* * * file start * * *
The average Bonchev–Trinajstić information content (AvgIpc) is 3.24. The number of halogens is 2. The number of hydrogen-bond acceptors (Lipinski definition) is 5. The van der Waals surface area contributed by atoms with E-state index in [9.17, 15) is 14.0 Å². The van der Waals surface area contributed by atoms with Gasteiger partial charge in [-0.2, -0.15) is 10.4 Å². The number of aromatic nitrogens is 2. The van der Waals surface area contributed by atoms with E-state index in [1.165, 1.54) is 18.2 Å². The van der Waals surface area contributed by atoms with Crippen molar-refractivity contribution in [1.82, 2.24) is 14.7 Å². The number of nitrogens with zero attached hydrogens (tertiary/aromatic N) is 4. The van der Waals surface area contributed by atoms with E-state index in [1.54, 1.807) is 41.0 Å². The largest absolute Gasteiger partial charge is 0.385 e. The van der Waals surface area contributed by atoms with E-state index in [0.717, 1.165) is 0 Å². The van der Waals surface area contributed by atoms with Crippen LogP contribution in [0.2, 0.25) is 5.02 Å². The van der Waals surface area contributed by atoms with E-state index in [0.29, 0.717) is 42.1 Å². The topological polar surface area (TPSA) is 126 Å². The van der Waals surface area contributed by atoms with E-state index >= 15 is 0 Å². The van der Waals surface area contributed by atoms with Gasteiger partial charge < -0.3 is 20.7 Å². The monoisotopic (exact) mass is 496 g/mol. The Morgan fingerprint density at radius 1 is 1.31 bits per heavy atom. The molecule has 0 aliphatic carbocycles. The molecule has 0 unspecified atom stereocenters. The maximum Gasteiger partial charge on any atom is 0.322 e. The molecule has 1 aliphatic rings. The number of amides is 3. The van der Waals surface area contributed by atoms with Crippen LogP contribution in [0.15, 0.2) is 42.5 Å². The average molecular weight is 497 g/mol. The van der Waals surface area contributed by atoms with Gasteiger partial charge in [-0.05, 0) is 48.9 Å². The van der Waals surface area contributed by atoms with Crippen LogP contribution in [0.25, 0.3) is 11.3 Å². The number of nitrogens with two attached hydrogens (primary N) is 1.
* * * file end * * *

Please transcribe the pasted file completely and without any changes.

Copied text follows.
The average Bonchev–Trinajstić information content (AvgIpc) is 3.24. The number of halogens is 2. The number of hydrogen-bond acceptors (Lipinski definition) is 5. The van der Waals surface area contributed by atoms with E-state index in [9.17, 15) is 14.0 Å². The van der Waals surface area contributed by atoms with Gasteiger partial charge in [-0.2, -0.15) is 10.4 Å². The number of aromatic nitrogens is 2. The van der Waals surface area contributed by atoms with E-state index in [1.165, 1.54) is 18.2 Å². The van der Waals surface area contributed by atoms with Crippen molar-refractivity contribution in [1.82, 2.24) is 14.7 Å². The number of nitrogens with zero attached hydrogens (tertiary/aromatic N) is 4. The van der Waals surface area contributed by atoms with E-state index in [1.54, 1.807) is 41.0 Å². The largest absolute Gasteiger partial charge is 0.385 e. The van der Waals surface area contributed by atoms with E-state index in [0.717, 1.165) is 0 Å². The van der Waals surface area contributed by atoms with Crippen LogP contribution in [0.2, 0.25) is 5.02 Å². The van der Waals surface area contributed by atoms with E-state index in [0.29, 0.717) is 42.1 Å². The topological polar surface area (TPSA) is 126 Å². The van der Waals surface area contributed by atoms with E-state index >= 15 is 0 Å². The van der Waals surface area contributed by atoms with Gasteiger partial charge < -0.3 is 20.7 Å². The monoisotopic (exact) mass is 496 g/mol. The Morgan fingerprint density at radius 1 is 1.31 bits per heavy atom. The molecule has 0 aliphatic carbocycles. The molecule has 0 unspecified atom stereocenters. The maximum Gasteiger partial charge on any atom is 0.322 e. The molecule has 1 aliphatic rings. The number of amides is 3. The van der Waals surface area contributed by atoms with Crippen LogP contribution in [0.15, 0.2) is 42.5 Å². The average molecular weight is 497 g/mol. The van der Waals surface area contributed by atoms with Gasteiger partial charge in [-0.05, 0) is 48.9 Å². The van der Waals surface area contributed by atoms with Crippen LogP contribution in [0.25, 0.3) is 11.3 Å². The number of nitrogens with two attached hydrogens (primary N) is 1.